“The opportunity to die was everywhere, and it just wasn’t surprising when that opportunity became an event.”
At one time the chief cellist of the Sarajevo Symphony, the Cellist witnesses the mortar attack and subsequent death of his friends and neighbors who were waiting for their daily loaf of bread. In the crater left by the mortar, the Cellist sits and plays. For 22 days, one for each of the 22 dead, he plays. Mourning their loss, grieving the senselessness of taking life from those already desperately clutching it as best as they could.
“There’s no such thing as bravery. There are no heroes, no villains, no cowards. There’s what he can do, and what he can’t.”
As each perspective shifts, a new sense of war is revealed, a new struggle is discovered. Sometimes, a new courage is found. This book surprised me in so many ways, leaping between perspectives effortlessly and with complete grace. Moving and shockingly funny at times, Galloway is so capable of writing beautifully that crafting music and putting the sensation of sound into words seems effortless. Gorgeous.
1. City of Thieves by David Benioff (2008)
Two siege stories in one list? It will be worth it, I promise. Only published in 2008, this dark comedy follows the desperate travels of two young men during the Siege of Leningrad in World War II. Their goal? To find some eggs. It is the only thing that will save their lives.
“The fire was silent, the little houses collapsing into the flames without complaint, flocks of sparks rising to the sky. At a distance it seemed beautiful, and I thought it was strange that powerful violence is often so pleasing to the eye.”
One night during the long and seemingly endless siege, Lev Beniov, a bit of a wet noodle in the courage department, loots the corpse of a fallen paratrooper who haplessly floated right onto his street. Lev is instantly captured – looting is a crime in a time of siege – and his only chance of survival is to find eggs for the Colonel’s daughter’s wedding in a time of starvation. Teamed up with the persistently chatty and charming Kolya who was arrested for desertion, the two set off in search of the impossible in the middle of a war.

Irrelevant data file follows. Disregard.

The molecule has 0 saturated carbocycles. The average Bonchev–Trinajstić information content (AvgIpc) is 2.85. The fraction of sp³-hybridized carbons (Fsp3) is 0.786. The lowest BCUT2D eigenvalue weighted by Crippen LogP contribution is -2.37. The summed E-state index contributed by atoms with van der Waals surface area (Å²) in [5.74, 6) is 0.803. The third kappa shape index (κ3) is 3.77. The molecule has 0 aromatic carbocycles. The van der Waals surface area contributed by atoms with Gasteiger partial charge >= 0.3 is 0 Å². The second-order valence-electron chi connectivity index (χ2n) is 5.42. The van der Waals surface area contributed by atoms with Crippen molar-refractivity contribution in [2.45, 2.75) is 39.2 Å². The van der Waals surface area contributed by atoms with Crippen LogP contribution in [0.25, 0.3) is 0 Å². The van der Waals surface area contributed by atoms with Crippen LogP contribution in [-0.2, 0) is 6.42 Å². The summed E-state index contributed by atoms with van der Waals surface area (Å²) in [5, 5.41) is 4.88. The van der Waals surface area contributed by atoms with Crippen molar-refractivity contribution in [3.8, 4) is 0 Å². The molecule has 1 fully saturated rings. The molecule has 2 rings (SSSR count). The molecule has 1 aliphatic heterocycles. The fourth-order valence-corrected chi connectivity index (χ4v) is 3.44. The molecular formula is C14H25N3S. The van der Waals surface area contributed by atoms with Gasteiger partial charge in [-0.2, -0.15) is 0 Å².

“Contrary to popular belief, the experience of terror does not make you braver. Perhaps though, it is easier to hide your fear when you’re afraid all the time.”
It is quite nearly inimitable the way this book gathers emotion to a crescendo and swiftly cuts it down with a cynical joke. Benioff, a writer for the TV show Game of Thrones, is no stranger to the dramatic flare. But in his own work, not bound by mystical beasts and magic, the dramatic becomes palpably visceral, mounting tension only for the other shoe to never drop. He crafts a supply of bitter jokes and seemingly hopeless endeavors right alongside a wonderfully strange budding romance without any sense of disjoint. The sense of reality is weighted in the short time frame the book is set in, propped as a small period of significance in the arena of a much larger war, simultaneously self-aware and still completely willing to revel in the absurdity. City of Thieves is equally funny, frightening, and lovely in ways that few books manage to balance.
“That is the way we decided to talk, free and easy, two young men discussing a boxing match. That was the only way to talk. You couldn’t let too much truth seep into your conversation, you couldn’t admit with your mouth what your eyes had seen. If you opened the door even a centimeter, you would smell the rot outside and hear the screams. You did not open the door. You kept your mind on the tasks of the day, the hunt for food and water and something to burn, and you saved the rest for the end of the war.”
If you haven’t read any of these, I highly recommend each of them! I never realized what a daunting task it would be to only choose five. The photo above includes some of my runner-up recommendations: Catch-22 by Joseph Heller, East of Eden by John Steinbeck, The Road by Cormac McCarthy, and White Teeth by Zadie Smith.
If you have read any, let me know what you thought of them! I always love a good gush over mutually loved books. I also enjoy a good bookish friendly-fight now and then.
To see what thematic drinks I would pair with each book, check out Books And Drinks Blog for my guest post! Her entire blog is delightful, and I was so happy to be able to contribute!
Be excellent to each other,